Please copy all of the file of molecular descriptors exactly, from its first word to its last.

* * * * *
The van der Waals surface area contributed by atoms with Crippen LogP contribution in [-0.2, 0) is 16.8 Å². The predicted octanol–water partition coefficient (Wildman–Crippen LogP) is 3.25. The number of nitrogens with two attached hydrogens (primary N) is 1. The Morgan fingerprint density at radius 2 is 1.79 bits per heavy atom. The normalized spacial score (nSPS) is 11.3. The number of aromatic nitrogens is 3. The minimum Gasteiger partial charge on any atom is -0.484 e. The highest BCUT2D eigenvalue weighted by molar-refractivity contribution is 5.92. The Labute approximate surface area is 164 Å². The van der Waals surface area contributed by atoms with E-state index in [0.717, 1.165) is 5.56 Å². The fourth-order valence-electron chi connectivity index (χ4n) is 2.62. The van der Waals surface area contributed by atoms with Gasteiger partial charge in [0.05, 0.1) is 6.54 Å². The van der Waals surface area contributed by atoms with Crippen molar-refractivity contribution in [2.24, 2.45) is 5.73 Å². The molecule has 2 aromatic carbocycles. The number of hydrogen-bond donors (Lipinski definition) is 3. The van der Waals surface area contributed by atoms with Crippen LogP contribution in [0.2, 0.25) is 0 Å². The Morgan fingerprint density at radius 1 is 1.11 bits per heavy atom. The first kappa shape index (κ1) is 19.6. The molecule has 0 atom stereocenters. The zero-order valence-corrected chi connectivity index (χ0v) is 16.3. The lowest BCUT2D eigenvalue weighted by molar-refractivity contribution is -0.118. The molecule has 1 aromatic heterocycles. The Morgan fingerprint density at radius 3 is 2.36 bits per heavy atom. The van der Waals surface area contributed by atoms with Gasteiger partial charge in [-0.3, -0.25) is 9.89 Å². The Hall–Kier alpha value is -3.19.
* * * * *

The van der Waals surface area contributed by atoms with Crippen LogP contribution in [-0.2, 0) is 16.8 Å². The predicted octanol–water partition coefficient (Wildman–Crippen LogP) is 3.25. The number of nitrogens with two attached hydrogens (primary N) is 1. The Morgan fingerprint density at radius 2 is 1.79 bits per heavy atom. The normalized spacial score (nSPS) is 11.3. The number of aromatic nitrogens is 3. The minimum Gasteiger partial charge on any atom is -0.484 e. The highest BCUT2D eigenvalue weighted by molar-refractivity contribution is 5.92. The Labute approximate surface area is 164 Å². The van der Waals surface area contributed by atoms with E-state index in [0.717, 1.165) is 5.56 Å². The fourth-order valence-electron chi connectivity index (χ4n) is 2.62. The van der Waals surface area contributed by atoms with Gasteiger partial charge in [0.05, 0.1) is 6.54 Å². The van der Waals surface area contributed by atoms with Crippen molar-refractivity contribution in [2.24, 2.45) is 5.73 Å². The molecule has 2 aromatic carbocycles. The number of hydrogen-bond donors (Lipinski definition) is 3. The van der Waals surface area contributed by atoms with Crippen LogP contribution in [0.2, 0.25) is 0 Å². The Morgan fingerprint density at radius 1 is 1.11 bits per heavy atom. The first kappa shape index (κ1) is 19.6. The molecule has 0 atom stereocenters. The zero-order valence-corrected chi connectivity index (χ0v) is 16.3. The lowest BCUT2D eigenvalue weighted by molar-refractivity contribution is -0.118. The molecule has 1 aromatic heterocycles. The Morgan fingerprint density at radius 3 is 2.36 bits per heavy atom. The van der Waals surface area contributed by atoms with Gasteiger partial charge in [-0.3, -0.25) is 9.89 Å². The Hall–Kier alpha value is -3.19.